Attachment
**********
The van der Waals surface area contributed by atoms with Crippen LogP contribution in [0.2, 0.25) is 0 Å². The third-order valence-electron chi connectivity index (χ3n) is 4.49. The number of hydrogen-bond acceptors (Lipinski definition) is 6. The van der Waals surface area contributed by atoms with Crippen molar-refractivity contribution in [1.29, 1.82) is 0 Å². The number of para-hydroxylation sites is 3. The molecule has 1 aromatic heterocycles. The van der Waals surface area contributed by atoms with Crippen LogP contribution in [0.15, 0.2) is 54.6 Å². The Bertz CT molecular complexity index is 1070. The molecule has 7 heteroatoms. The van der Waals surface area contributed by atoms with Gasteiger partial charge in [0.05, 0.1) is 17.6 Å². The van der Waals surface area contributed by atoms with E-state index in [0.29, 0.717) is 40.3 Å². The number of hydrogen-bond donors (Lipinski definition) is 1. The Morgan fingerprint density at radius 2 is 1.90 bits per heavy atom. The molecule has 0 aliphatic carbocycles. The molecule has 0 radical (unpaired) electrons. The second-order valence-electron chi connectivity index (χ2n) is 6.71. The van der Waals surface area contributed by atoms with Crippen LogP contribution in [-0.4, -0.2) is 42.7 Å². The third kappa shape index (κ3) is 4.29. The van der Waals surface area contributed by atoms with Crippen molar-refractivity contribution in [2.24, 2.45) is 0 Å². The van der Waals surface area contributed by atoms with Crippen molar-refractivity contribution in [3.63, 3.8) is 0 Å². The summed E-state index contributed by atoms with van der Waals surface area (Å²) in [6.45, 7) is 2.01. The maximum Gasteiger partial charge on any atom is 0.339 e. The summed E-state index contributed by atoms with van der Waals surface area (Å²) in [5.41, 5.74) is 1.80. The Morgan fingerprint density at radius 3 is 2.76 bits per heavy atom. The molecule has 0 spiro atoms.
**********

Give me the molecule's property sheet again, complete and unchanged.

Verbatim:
The van der Waals surface area contributed by atoms with Crippen LogP contribution in [0.2, 0.25) is 0 Å². The third-order valence-electron chi connectivity index (χ3n) is 4.49. The number of hydrogen-bond acceptors (Lipinski definition) is 6. The van der Waals surface area contributed by atoms with Crippen molar-refractivity contribution in [1.29, 1.82) is 0 Å². The number of para-hydroxylation sites is 3. The molecule has 1 aromatic heterocycles. The van der Waals surface area contributed by atoms with Crippen LogP contribution in [0.15, 0.2) is 54.6 Å². The Bertz CT molecular complexity index is 1070. The molecule has 7 heteroatoms. The van der Waals surface area contributed by atoms with Gasteiger partial charge in [0.05, 0.1) is 17.6 Å². The van der Waals surface area contributed by atoms with E-state index in [0.29, 0.717) is 40.3 Å². The number of hydrogen-bond donors (Lipinski definition) is 1. The Morgan fingerprint density at radius 2 is 1.90 bits per heavy atom. The molecule has 0 aliphatic carbocycles. The molecule has 0 radical (unpaired) electrons. The second-order valence-electron chi connectivity index (χ2n) is 6.71. The van der Waals surface area contributed by atoms with Crippen LogP contribution in [-0.4, -0.2) is 42.7 Å². The third kappa shape index (κ3) is 4.29. The van der Waals surface area contributed by atoms with Crippen molar-refractivity contribution in [2.24, 2.45) is 0 Å². The van der Waals surface area contributed by atoms with Crippen molar-refractivity contribution in [3.63, 3.8) is 0 Å². The summed E-state index contributed by atoms with van der Waals surface area (Å²) in [6.45, 7) is 2.01. The maximum Gasteiger partial charge on any atom is 0.339 e. The summed E-state index contributed by atoms with van der Waals surface area (Å²) in [5.41, 5.74) is 1.80. The Morgan fingerprint density at radius 3 is 2.76 bits per heavy atom. The molecule has 0 spiro atoms.